May 21 2024
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Joint enterprise a ‘worse’ miscarriage of justice than the Post Office Horizon scandal

Joint enterprise a ‘worse’ miscarriage of justice than the Post Office Horizon scandal

Joint enterprise was a ‘worse’ miscarriage of justice than the Post Office Horizon scandal, an MP told parliament yesterday. Kim Johnson MP was speaking in a debate about the Criminal Justice Bill in relation to her amendment to limit the scope of the discredited common law doctrine to individuals who made a ‘significant contribution’ to an offence in order to be liable. Her amendment to the broadranging Bill, which was introduced in November and now in the report stage, was backed by 40 MPs.

Kim Johnson, Labor MP for Liverpool Riverside, cited a six-month pilot by the Crown Prosecution Service which revealed that more than half of those prosecuted under joint enterprise were aged under 25 ‘with black youth 16 times more likely to be prosecuted under joint enterprise laws than their white counterparts’. She said: ‘This miscarriage of justice is worse than the Post Office Horizon scandal, because it involves children as young as 13 being convicted and incarcerated for a crime that they did not commit, and being given a whole life sentence, with little or no option for appeal,’ she said. 

The Tory MP and co-chair of the All Party Parliamentary Group on Miscarriages of Justice, Sir Bob Neill said: ‘Joint enterprise remains a problem.’ Neill, who chairs the House of Commons’ justice committee,  said he was ‘not convinced that its wording is right’.  ‘But we have to return to this matter, for the very important reason that many families of those who have been convicted under joint enterprise had hoped that the Supreme Court decision in the case of Jogee… would see a number of people’s convictions quashed. In reality, subsequent decisions of the Court of Appeal have tended to narrow the approach in Jogee, very often because of the factual situations, which vary greatly. We do therefore need to look at this issue… . There are certain circumstances in which there is a role for joint enterprise, but the expansion of it beyond what most people regard as reasonable is a matter of real concern. I hope we can continue to work cross party to find a better solution.’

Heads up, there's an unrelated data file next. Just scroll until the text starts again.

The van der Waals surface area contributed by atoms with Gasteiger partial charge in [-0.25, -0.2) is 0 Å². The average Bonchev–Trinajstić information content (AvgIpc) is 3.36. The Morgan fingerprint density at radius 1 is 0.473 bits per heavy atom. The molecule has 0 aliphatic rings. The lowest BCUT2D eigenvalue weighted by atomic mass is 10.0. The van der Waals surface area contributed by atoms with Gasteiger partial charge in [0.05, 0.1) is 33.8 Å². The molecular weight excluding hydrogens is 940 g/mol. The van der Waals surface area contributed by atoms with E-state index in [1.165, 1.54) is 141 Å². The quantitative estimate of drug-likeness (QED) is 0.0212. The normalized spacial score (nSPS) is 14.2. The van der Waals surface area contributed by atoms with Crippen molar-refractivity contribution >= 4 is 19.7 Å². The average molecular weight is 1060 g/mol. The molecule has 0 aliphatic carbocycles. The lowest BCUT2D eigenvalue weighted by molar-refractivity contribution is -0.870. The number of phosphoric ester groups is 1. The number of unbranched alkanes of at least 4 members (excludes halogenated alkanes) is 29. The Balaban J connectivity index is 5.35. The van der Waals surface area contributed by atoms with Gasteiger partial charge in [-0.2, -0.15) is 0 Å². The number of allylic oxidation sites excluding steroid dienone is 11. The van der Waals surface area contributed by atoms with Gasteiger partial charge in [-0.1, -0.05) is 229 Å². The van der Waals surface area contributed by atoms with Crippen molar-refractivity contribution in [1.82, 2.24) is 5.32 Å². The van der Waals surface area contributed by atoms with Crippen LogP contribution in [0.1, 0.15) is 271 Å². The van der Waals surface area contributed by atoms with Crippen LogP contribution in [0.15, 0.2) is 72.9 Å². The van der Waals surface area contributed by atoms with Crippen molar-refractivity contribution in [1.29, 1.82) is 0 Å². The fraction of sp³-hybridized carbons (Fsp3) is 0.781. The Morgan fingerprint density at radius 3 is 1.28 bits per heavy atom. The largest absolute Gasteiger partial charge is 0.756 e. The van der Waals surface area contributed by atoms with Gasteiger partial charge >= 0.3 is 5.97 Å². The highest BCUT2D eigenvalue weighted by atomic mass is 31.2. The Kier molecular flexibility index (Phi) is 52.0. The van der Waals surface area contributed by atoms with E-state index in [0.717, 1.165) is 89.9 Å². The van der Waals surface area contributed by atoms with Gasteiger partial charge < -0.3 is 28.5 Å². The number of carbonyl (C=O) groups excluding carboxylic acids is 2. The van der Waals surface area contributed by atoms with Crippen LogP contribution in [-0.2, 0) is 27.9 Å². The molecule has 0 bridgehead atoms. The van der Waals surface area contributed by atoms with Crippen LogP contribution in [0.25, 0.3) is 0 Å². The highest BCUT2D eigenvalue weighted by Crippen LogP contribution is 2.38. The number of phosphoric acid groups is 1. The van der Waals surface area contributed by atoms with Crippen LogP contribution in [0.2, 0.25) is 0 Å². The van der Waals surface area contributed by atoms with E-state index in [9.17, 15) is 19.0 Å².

The justice minister Laura Farris said that the new clause ‘would caveat and curtail’ the law of joint enterprise. ‘I think that people who participate in crime, even on the periphery, should not escape liability, and I do not think anyone can advance a credible argument that they should,’ she added.

However, there was pushback from her own party. The Conservative MP Rob Butler took issue with the concern that a threshold of ‘significant contribution’ was ‘too vague’. ‘… “Significant” is commonly used in criminal justice, and judges and magistrates are very experienced in advising juries or lawyers on deciding what “significant” means. The Government need to come up with something a little more compelling than the suggestion that “significant” is not a meaningful word.’

As reported on the Justice Gap, the Labour Party has committed to ‘reform’ joint enterprise.

Kim Johnson pointed to evidence that ‘clearly shows’ that joint enterprise was being ‘widely used as a dragnet to maximise convictions’. ‘We need only scrutinise the Old Bailey daily court lists to witness how widespread this practice is,’ the MP said. ‘Joint enterprise allows the prosecution to use a racist gang narrative to imply guilt, and to persuade juries using prejudicial stereotypes in place of cold, hard evidence, in a way that is often compared to Russian roulette.’

She flagged an application to the Criminal Cases Review Commission last year where ’11 defendants, all black, were collectively convicted and sentenced to a total of 168 years in prison for a single murder’. She said: ’Evidence included a rap video made online a year earlier, photos of some of the defendants using hand signs, and the alleged favouring of the colour red. I hope that the CCRC, which twice rejected Andrew Malkinson’s request to review, will look at this request more favourably.’

The MP cited data from Manchester Metropolitan University that nearly £250 million was spent each year on conviction convicting on average 1,088 people every year. ‘Tte total cost to the taxpayer of their future punishment is a colossal £1.2 billion. ‘If the social cost of joint enterprise were not conclusive, the economic cost must be the final nail in the coffin for this shocking miscarriage of justice,’ she said.